March job numbers were disappointing. Even though the unemployment rate was unchanged and this marked 61 months of positive job growth, job gains of 126,000 was the lowest since December 2013. Though one should not overreact to data over a month’s period, we are seeing evidence of a disturbing trend. Here’s the quarterly job rates over the last four quarters:
Certainly, the last quarter of 2014 performance was strong, but the first quarter saw a decline of 39 percent and this was despite low gas prices that you would think boost consumer spending. However, that has not occurred. It is possible that a stronger U.S. dollar and Middle East turmoil might be finally filtering to U.S. employment figures. A stronger dollar makes U.S. goods relatively more expensive than foreign goods, so that would lead to lower sales and dampened expectations for job growth. Then factor in troubled spots throughout the global economy and that also diminishes outlook for U.S. exporters, who have gained greater influence over the overall economy.
So is this temporary or a precursor to further decline?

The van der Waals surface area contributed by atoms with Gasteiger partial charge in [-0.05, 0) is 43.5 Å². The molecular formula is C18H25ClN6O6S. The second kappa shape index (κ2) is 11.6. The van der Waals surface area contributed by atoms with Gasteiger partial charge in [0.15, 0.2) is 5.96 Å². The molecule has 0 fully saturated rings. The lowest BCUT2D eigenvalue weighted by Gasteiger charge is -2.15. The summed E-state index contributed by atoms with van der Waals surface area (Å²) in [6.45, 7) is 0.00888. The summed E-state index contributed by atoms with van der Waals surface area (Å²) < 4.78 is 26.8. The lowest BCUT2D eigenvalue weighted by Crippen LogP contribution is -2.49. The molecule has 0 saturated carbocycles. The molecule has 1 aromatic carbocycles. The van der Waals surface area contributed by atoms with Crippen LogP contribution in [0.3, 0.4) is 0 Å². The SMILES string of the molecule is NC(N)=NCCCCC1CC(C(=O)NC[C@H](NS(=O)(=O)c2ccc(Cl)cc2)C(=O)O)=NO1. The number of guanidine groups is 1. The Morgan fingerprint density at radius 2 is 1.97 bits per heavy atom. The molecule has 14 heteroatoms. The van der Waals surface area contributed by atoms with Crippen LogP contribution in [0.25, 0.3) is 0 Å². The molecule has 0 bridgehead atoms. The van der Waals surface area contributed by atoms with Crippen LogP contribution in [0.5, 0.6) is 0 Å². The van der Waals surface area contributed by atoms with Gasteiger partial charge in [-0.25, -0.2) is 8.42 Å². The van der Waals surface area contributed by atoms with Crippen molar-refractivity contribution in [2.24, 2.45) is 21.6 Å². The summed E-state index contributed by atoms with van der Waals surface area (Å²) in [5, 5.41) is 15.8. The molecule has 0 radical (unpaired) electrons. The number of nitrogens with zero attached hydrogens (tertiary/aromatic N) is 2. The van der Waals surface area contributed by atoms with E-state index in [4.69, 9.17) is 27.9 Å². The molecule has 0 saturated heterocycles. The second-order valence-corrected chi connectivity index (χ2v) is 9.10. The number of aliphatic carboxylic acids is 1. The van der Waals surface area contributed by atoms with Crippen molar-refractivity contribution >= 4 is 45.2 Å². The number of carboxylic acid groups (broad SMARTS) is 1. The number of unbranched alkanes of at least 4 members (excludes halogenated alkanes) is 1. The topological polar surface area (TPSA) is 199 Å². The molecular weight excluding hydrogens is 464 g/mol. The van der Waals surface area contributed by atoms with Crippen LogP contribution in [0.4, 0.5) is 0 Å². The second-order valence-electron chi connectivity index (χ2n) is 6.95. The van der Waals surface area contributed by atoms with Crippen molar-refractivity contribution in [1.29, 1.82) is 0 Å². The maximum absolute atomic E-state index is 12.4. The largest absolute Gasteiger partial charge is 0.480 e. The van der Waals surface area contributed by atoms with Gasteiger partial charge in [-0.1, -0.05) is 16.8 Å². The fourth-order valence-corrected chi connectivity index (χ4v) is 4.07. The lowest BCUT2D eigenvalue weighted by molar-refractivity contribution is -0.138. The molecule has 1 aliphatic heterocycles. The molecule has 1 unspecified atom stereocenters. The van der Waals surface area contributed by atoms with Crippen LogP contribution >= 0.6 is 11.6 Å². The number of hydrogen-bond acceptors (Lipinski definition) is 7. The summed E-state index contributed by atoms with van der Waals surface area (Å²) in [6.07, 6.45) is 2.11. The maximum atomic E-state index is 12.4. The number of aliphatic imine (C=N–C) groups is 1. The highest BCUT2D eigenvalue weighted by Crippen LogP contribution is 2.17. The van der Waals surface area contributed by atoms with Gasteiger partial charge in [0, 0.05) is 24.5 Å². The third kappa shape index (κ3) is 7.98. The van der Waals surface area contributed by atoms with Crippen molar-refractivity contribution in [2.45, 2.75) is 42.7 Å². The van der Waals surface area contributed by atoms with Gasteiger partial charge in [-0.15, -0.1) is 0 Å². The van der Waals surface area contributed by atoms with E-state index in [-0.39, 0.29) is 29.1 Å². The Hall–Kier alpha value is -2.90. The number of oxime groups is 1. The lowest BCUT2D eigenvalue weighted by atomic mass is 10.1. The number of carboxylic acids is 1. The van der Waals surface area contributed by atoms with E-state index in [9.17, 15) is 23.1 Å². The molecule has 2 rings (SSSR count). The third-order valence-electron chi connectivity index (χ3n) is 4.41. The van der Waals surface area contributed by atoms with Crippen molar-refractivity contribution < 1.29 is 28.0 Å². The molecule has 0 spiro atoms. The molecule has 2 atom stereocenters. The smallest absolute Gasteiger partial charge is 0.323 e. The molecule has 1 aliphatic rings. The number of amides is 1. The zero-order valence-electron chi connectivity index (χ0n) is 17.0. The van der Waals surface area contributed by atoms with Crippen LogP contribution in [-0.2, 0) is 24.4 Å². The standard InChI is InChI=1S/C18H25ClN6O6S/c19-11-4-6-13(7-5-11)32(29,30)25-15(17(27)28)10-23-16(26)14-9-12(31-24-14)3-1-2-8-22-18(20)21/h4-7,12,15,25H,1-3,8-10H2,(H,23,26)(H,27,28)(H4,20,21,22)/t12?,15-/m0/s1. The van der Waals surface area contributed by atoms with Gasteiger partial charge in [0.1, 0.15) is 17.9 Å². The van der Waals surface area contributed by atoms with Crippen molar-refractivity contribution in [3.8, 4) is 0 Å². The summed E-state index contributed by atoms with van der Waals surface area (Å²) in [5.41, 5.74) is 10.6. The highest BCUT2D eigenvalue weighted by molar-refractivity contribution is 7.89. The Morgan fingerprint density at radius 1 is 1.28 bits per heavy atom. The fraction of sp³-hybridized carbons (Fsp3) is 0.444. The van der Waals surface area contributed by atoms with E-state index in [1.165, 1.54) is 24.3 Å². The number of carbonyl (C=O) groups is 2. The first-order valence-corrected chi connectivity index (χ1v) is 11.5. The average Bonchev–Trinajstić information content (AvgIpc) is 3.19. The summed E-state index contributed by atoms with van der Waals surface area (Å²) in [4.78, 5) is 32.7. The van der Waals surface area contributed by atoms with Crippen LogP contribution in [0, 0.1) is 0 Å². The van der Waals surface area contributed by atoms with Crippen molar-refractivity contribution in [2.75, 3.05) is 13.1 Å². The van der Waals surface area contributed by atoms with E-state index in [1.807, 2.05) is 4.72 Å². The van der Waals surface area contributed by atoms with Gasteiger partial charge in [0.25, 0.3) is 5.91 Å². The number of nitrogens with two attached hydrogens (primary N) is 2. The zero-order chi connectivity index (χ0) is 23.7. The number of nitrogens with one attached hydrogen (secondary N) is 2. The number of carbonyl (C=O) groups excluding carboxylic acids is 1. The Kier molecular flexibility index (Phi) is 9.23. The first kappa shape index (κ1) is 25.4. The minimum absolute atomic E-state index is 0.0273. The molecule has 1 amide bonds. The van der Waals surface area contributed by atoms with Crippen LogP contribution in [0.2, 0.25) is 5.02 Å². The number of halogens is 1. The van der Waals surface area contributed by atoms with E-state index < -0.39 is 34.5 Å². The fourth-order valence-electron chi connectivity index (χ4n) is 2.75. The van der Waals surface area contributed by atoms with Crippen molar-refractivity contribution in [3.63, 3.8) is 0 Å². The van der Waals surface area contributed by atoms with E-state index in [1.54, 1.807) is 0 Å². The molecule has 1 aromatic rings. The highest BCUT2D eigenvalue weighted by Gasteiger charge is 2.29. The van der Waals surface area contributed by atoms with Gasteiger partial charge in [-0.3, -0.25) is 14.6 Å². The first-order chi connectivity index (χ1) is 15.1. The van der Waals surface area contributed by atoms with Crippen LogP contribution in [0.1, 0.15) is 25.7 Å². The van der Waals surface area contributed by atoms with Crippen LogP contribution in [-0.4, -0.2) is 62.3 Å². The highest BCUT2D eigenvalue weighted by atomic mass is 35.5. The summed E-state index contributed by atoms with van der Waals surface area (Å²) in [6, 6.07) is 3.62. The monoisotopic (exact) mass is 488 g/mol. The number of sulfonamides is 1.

Most industries witnessed little growth, though there were some modest exceptions. Retail trade employment rose at a similar rate to last year. There are also steady gains in the health care industry. Even though there were job gains in professional and business services, its rate of increase was less than last year. However, there was not much growth in any other sectors.
Despite these concerns, there are some positive trends to note. One, the unemployment rate is falling and the labor force participation rate is starting to stabilize a bit. There has been little change in the labor force for over a year. We can see this from the Atlanta Fed graph below.
Another encouraging sign is that long-term unemployment continues to fall over the last year. Over the last year, the percentage of long-term unemployment has fallen from 35.3 percent to 29.7 percent. Due to this improvement, a broader gauge of unemployment (U-6) has fallen from 12.6 percent to 10.9 percent since March 2014.
On the other hand, there are troubling signs that appear to be on the horizon.
- Manufacturing activity is falling.
- Retail sales, excluding food, have fallen over the last couple of months.
With falling gas prices, one would think that it would loosen the pocketbook of consumers, but that has not come to fruition yet. Retail sales have fallen below expectations over the last few months, which suggests that they are not pocketing this new-found wealth back into the economy. A recent slowdown in manufacturing activity may mean that firms are not expecting robust growth this year. That is consistent with a survey of CEOs, who are predicting modest growth that will fall below the 3 percent threshold that would point to good growth.
In summary, it appears that the downside risk outweigh the upside risk, so do not be surprised if turbulence returns to the labor market.